Read An Online Bat Adventure. Read the online Story of Echo the Bat (Grades 5-8) by G. Butcher from NASA. Along the way you will learn about bats plus find out more about remote sensing or the electromagnetic spectrum.
Create A Bat Conservation Poster. Help save bats. Create an eye-catching poster that promotes the protection and better understanding of bats.
Websites By Kids For Kids
Bats: Misunderstood Characters
This website was created by students to reveal the secrets of these amazing creatures to others. This page will give you a better understanding of bats, making it easier for you to read and comprehend Kenneth Oppel's 'Silverwing.'
Ghostbat by N. Nikolovski
At this website you can learn about the large, cannibalistic bat that is native to northern Australia.
Goin' Batty (1999 ThinkQuest Junior Project)
This bat project was designed to help erase the myths and educate people about these extraordinary animals.
Indiana Bat
Here you have a bat report by third graders in Cannelton, Indiana. the site includes a fun quiz, bat house building information, an interview with a bat expert, and more.
Other Bat Websites
Bat Detective
This bat site from Ireland contains information, photos, links, and more.
Bats at Hinterland Who's Who from the Canadian Wildlife Service
Check out this information about bats found in Canada.
Bats from Jaguar Paw Resort
Read about the natural history of bats, vampire bats, bat conservation, and much more.
Another Online Article on Bats:
2) Bats Battle Maligned Mammal Moniker from CNN
3) Go bats! by N.M. Kendall of the Christian Science Monitor
4) What's So Bad About BATS? by S. Chastain from Franklin Institute
Buzbee Bat House Temperature Plot
Read about a man's adventures of first building a bat habitat and then getting the mammals to live there. The site also has hundreds of links to other bat sites.
Chiroptera: Night Fliers from University of California at Berkeley
Learn more about these small, furry mammals -- the only mammals to have achieved powered flight.
Desert Bats from DesertUSA
Learn about the various types of bats that inhabit the southwestern deserts of the U.S.
Related Websites:
2) Bats of San Diego County
4) Guide to Missouri Cave Bats by W.R. Elliott and R.L. Clawson
6) Missouri Cave Bats
7) Night Wings: Bats of Austin
9) Oklahoma Bats. . . Coming Out of the Dark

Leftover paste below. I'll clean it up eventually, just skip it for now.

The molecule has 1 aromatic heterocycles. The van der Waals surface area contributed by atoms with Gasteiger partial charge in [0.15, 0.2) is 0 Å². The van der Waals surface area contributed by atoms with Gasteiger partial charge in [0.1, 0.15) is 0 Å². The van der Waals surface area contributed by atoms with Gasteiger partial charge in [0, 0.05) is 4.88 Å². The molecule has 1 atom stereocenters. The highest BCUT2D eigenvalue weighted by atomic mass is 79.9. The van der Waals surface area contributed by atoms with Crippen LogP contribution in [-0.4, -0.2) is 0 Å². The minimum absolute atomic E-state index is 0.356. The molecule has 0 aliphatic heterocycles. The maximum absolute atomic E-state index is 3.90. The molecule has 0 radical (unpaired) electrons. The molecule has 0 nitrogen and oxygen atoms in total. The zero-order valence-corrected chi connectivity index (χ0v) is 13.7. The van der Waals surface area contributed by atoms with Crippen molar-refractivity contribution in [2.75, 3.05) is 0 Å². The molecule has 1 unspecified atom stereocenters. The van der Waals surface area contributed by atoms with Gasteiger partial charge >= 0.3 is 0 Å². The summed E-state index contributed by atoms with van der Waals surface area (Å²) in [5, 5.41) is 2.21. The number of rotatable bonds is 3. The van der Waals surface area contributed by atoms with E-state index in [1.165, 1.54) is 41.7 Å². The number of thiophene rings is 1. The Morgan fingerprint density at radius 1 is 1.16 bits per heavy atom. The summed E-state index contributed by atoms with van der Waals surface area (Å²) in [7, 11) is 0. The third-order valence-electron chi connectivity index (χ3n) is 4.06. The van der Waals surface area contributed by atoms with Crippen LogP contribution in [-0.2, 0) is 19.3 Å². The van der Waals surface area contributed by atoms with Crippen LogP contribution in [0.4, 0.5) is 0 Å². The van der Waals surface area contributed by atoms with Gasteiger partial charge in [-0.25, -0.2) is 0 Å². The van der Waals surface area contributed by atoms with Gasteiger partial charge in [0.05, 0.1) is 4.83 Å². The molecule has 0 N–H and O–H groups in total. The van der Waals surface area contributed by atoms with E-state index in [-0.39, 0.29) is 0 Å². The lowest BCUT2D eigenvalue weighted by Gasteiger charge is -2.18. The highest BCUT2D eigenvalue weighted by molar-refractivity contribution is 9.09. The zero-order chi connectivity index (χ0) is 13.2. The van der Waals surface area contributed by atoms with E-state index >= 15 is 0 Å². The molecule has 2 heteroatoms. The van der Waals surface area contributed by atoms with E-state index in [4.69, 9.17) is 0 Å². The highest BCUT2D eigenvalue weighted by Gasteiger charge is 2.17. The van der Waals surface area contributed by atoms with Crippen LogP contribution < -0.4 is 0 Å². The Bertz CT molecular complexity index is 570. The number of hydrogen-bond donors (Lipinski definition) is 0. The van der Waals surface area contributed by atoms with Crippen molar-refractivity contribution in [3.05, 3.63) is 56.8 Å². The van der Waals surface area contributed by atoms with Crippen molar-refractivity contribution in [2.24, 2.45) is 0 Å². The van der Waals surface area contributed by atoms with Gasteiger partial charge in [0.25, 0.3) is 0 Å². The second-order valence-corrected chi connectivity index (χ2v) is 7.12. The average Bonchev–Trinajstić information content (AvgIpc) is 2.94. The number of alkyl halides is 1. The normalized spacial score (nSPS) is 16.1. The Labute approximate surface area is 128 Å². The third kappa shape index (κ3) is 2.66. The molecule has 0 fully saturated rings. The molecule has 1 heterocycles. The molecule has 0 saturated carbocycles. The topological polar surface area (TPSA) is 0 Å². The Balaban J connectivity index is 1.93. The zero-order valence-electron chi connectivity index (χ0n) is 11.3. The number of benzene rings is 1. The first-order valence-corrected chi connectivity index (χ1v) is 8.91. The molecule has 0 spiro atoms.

Introduction to Bats from the US Fish and Wildlife Service
This informative bat site contains lots of bat facts and photos, information on the six species of bats protected under the Endangered Species Act, and more.
So You Want To Know About Bats from The Organization for Bat Conservation
Here is a list of facts about bats that is written specifically for kids.
Similar Websites:
2) Amazing Bat Facts from Bats of San Diego County
What To Do If You Find an Injured Bat from the California Bat Conservation Fund
Here you find good advice for helping any injured or stray bats in your home.
Other Related Websites:
2) Bats in Buildings from Bat Conservation International, Inc.
3) Dealing With Unwanted Guests from Bat Conservation International, Inc.
Websites For Teachers
Bats by B. McCarthy (Grade 2)
Here is a introductory unit plan for study of bats using the book, Stellaluna by J. Cannon.
Bats in the Classroom: Activities Across the Curriculum from Education World
October -- the perfect time to work bats into the curriculum, to teach about some of the misconceptions often held about these interesting creatures of nature.
Bats: Creatures of the Night by M. Claeys (Grade 2)
This unit on bats expands the concepts of observing and classifying. Studying bats allow students to consider the physical differences between the two main groups of bats, provides a means for learning to compare different animals and their features, and encourages the use of technical and scientific terminology.
Bats Theme from A to Z TeacherStuff
This links site connects to a number of lesson and unit plans and activities for studying about bats.
Similar Website:
2) Bats Theme Page: Teacher Resources from Gander Academy
furry body
hang upside-down
creatures of the night
thin skin
'hand wing'
fat reserve
'bat radar'
bat house
high pitch
flying mammal
Created by Annette Lamb and Larry Johnson, 10/01. Updated 9/05.